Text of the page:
Friday, August 18, 2006

The New Term For Mom

My friend and I met at the park this week. As it always does, the conversation turned to raising large families. She has 7 children. Almost at the same moment we turned and asked each other, "Did you hear the new term for mothers who have many children?" We laughed. Yes, we had both heard it. And it isn't complimentary.

Christianity Today writer Leslie Leyland Fields has heard it said too. She wasn't pleased either.

I first heard the word in my college classroom a few years ago. I was an assistant professor of English at a state university, and, not incidentally, the mother of five children at the time. We were doing the usual around-the-room introductions in this opening class, which served as my forecast and early warning system for the upcoming semester. Several of the women had listed their occupations, their passions, and then mentioned they were also mothers. Then it was Rosalyn's turn. "Hi, I'm Rosalyn, and I've been a truck driver and a commercial fisherman, and I'm not a breeder." Everyone looked at me, silent, eyes wide. I smiled out of reflex, but suddenly it hit my brain like a smart bomb: A breeder? So that's the term now! Like dogs or horses, purely animal-species survival.
Undeterred, Fields, a mother of 6, goes on to make "the case for kids".

What happens in larger families? Children are more tolerant. They learn that they are one part of a whole much larger than themselves and that the common good usually takes precedence over their particular desires. They also discover the principle of scarcity; they learn to conserve. Their clothes are on loan and passed on to others when they are done. They have to share their toys. They cannot take more food than they can eat, or someone else will not have enough. They can't take long, hot showers, or someone else gets a cold shower. They learn that their singular behavior affects multiple people. They are not the center of the universe.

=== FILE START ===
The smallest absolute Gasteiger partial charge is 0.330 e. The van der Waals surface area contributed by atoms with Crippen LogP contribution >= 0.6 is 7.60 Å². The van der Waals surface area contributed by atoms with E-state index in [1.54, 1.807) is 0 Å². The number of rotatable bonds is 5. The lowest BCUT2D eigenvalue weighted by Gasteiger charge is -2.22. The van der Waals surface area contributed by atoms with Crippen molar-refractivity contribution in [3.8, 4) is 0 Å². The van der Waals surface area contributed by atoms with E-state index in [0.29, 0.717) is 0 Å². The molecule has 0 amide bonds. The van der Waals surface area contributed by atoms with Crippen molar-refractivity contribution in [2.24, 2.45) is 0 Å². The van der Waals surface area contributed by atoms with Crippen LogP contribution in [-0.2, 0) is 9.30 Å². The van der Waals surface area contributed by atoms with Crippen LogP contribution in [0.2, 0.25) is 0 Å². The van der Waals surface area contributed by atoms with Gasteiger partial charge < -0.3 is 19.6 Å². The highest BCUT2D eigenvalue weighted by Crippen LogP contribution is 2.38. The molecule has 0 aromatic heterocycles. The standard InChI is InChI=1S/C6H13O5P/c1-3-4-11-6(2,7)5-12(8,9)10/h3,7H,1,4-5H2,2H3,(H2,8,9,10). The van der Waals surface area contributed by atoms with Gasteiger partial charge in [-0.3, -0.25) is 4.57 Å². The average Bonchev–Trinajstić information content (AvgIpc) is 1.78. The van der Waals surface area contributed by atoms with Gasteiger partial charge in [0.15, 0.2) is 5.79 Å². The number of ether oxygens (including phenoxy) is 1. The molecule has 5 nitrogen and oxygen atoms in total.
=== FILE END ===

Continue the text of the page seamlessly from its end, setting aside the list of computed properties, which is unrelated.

So true. Our culture tricks us into believing that life is about us and disaprage what mothers do with their silly names. But I don't worry about what they say too much. I'm not a mom to win their approval. I've got higher aspirations.

Sons are a heritage from the Lord, children a reward from him. Like arrows in the hands of a warrior are sons born in one's youth. Blessed is the man whose quiver is full of them. Psalm 127:3-5

It's just a matter of WHO you're living for.

So, let the world call us breeders in our kennels.

As for me and my house, WE will serve the Lord. And that makes me blessed.

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